COVID-19 Vaccines Work. Here’s the Real-World Proof

3 minute read

It’s one thing to test a vaccine, and another to see it in action in the real world. More than two months after the first vaccines were authorized in the U.K. and U.S., strong data have emerged showing that the shots are doing what they are supposed to do: protect people from COVID-19.

In a study published Feb. 24 in the New England Journal of Medicine, researchers in Israel and the U.S. report that the vaccine made by Pfizer-BioNTech was highly effective in protecting against infection with the COVID-19 virus, lowering people’s chances of getting sick with the disease—especially severe disease—and dropping COVID-19 hospitalization rates. The data, says Marc Lipsitch, professor of epidemiology at the Harvard T. H. Chan School of Public Health and co-author of the paper, are “close to the best possible news.”

In a separate pre-print study published in the Lancet on Feb. 19 that hasn’t yet been peer reviewed, health officials in Scotland also reported that vaccination with either the Pfizer-BioNTech or AstraZeneca shot was helping to lower hospitalization rates due to COVID-19 in the country. Those results were especially encouraging, they said, because they showed that even a single dose of either vaccine was 85% to 94% effective in reducing COVID-19 hospitalization within a little more than a month after the first shot (the recommended dose is two shots of either vaccine).

The findings are a real-world harbinger of what the world can expect as more people get vaccinated and throw up a wall of immunity against the virus. Israel may lead the way in providing hints of where the pandemic is headed. With a unique nationally coordinated system for vaccinating people, and a tight connection between who gets the shots and their health records, the country is a scientist’s ideal study group. In the NEJM study, researchers included data from nearly 600,000 vaccinated people, and compared them to a similarly sized group of people who hadn’t gotten the vaccine. After two doses, the vaccine, it turned out, was 92% effective in preventing infection and, among those who did get infected, 92% effective in protecting against COVID-19 symptoms, 92% effective in protecting against severe disease, and 87% effective in protecting people from needing hospitalization for COVID-19.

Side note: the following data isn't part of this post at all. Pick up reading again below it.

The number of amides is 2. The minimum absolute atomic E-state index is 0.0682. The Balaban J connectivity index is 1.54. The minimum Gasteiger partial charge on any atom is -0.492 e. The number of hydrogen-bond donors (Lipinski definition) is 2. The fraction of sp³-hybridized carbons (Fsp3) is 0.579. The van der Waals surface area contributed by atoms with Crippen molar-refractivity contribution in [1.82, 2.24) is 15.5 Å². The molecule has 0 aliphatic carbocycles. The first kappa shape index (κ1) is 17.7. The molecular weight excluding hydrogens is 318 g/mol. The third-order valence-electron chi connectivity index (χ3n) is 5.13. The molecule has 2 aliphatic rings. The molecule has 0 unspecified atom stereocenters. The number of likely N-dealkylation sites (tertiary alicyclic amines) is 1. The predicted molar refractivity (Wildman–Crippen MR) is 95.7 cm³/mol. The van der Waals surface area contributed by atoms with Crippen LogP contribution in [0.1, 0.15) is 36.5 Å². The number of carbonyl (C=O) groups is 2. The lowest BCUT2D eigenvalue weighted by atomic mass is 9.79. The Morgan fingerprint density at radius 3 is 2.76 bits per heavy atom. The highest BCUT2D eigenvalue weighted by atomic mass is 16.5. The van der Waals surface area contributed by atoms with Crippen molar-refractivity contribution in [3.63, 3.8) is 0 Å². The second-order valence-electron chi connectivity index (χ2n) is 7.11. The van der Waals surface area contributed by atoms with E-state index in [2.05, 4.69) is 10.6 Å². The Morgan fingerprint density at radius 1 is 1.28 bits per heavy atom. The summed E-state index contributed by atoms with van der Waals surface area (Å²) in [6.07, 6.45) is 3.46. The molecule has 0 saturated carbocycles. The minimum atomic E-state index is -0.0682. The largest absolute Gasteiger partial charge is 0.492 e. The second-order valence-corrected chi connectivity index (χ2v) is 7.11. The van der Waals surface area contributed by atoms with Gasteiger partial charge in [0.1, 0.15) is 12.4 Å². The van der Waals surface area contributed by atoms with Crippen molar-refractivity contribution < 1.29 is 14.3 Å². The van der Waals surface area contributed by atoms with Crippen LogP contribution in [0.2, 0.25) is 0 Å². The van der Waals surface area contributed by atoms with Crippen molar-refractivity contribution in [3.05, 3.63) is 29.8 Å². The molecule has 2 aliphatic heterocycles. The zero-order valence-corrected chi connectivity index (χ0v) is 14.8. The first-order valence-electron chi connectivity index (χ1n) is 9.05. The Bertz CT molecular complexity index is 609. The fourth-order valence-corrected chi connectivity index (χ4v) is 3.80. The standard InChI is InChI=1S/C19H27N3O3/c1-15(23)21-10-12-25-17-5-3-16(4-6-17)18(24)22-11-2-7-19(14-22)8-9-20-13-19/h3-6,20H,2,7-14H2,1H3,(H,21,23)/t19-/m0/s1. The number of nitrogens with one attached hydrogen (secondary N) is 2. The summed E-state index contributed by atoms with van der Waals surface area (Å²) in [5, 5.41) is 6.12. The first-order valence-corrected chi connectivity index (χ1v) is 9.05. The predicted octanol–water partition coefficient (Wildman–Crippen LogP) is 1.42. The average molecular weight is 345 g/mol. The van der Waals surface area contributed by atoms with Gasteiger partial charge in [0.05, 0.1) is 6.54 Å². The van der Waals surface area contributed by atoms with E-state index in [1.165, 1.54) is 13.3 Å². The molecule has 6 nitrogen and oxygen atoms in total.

The results mirror those found by Pfizer and BioNTech in their late-stage study of 44,000 people, which also showed the vaccine could dramatically reduce the risk of COVID-19 illness, especially severe disease. But having real world data further bolsters that effectiveness data, and could go a long way toward addressing some of the reluctance people feel about getting the shot because it was developed and tested so quickly.

As encouraging as the results are, Lipsitch says they still don’t answer an important question about the protection that vaccines provide: how long that protection, or immunity, lasts. “We still don’t know how good that vaccine is three month out, or six months out,” he says. That’s where the unique situation in Israel may also shed some light in coming months. If similar studies continue, researchers can monitor any changes in vaccinate people’s antibody levels and get an idea of whether protection against the COVID-virus is waning, or remains strong. “There is lots of reason to believe that it’s going to be good based on what we know about immunology and the durability of immune responses to vaccines,” he says. But more data will be needed to confirm that.

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